Use your boss’ inputs.
If your boss gives you advice, listen to it and take note.  You might be able to use it to your advantage in the future.

Have a plan of action.
Never leave a discussion of your performance review without presenting a concrete course of action.  Talk to your supervisor about ways and means you can use to help you improve your performance this year.  If there are problems outlined in your appraisal, counter them with solutions instead of protests.  This makes it known that you are taking responsibility for your performance and are quite aware and capable of producing positive results in the end.

Have a deadline.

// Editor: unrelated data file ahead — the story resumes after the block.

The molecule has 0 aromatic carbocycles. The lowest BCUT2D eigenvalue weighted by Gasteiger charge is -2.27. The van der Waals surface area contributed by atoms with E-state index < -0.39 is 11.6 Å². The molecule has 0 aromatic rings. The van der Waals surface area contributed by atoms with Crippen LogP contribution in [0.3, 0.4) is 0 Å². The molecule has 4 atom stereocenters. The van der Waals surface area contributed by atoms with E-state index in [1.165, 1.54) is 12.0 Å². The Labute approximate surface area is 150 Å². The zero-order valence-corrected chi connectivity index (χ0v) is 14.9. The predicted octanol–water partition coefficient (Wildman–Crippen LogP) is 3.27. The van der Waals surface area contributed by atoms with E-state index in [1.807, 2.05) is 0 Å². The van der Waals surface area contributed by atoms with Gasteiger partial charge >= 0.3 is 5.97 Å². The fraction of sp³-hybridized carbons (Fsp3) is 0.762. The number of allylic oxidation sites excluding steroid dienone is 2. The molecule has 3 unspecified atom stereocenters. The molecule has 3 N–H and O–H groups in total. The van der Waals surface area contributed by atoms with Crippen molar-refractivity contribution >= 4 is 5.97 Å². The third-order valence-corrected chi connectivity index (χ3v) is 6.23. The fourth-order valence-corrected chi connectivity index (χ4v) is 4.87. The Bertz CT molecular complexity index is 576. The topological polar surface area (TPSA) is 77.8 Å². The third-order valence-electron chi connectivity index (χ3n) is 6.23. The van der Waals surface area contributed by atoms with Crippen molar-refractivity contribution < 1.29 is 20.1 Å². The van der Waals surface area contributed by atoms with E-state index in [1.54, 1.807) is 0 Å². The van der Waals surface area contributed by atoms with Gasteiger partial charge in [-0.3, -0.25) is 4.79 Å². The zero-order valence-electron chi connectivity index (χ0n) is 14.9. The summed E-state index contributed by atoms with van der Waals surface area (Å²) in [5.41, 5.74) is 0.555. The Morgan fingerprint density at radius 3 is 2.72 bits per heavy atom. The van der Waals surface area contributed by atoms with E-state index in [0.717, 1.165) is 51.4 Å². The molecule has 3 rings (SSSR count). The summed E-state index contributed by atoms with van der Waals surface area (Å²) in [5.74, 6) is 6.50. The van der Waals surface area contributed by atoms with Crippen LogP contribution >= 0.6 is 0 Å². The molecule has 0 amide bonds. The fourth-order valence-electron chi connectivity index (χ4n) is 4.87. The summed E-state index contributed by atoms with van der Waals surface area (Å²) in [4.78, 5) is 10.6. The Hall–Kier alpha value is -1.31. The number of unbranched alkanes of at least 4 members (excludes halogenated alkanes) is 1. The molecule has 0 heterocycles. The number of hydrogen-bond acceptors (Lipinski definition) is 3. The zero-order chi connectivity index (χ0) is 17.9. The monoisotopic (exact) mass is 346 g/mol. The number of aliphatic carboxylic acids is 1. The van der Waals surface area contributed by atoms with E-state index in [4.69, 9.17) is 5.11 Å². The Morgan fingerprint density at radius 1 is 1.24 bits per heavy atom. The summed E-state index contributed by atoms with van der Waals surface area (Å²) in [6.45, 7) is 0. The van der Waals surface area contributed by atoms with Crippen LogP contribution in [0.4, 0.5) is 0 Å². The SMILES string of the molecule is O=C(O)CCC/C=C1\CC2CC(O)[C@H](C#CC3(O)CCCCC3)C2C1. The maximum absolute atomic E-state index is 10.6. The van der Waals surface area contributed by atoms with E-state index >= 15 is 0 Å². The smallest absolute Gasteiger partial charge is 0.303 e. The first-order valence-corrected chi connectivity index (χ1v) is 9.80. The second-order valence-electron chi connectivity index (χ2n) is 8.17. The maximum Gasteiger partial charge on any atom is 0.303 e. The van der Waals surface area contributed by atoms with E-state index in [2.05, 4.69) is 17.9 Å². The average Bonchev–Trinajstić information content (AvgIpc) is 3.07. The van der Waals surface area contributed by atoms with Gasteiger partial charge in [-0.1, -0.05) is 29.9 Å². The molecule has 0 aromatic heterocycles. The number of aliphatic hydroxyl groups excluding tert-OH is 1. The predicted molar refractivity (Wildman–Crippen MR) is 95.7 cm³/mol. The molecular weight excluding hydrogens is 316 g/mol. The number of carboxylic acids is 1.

Now that you know the key areas you need to improve on, make a schedule of the steps you need to take so you can implement your plan of action.  The more concrete the steps, the better because they are easier to measure and assess.  Once you’ve implemented these, document them and then ask for a mini-assessment from your boss a month or two later.

A performance review/rating/appraisal can make anyone feel queasy and uncomfortable but it can be a very useful tool for you to improve yourself as a professional and increase your productivity in the workplace.  So use it wisely.



1. Philippine Jobs - October 14, 2009

This also means do not jump into conclusions. It’s rarely a good idea to share career plans with your bosses and colleagues until you have signed a new job offer, and neither does accepting a counter-offer from your present company. However, if the company clearly gives you a “go away” signal, then they should be happy to give you good references that describe your real contributions to the company.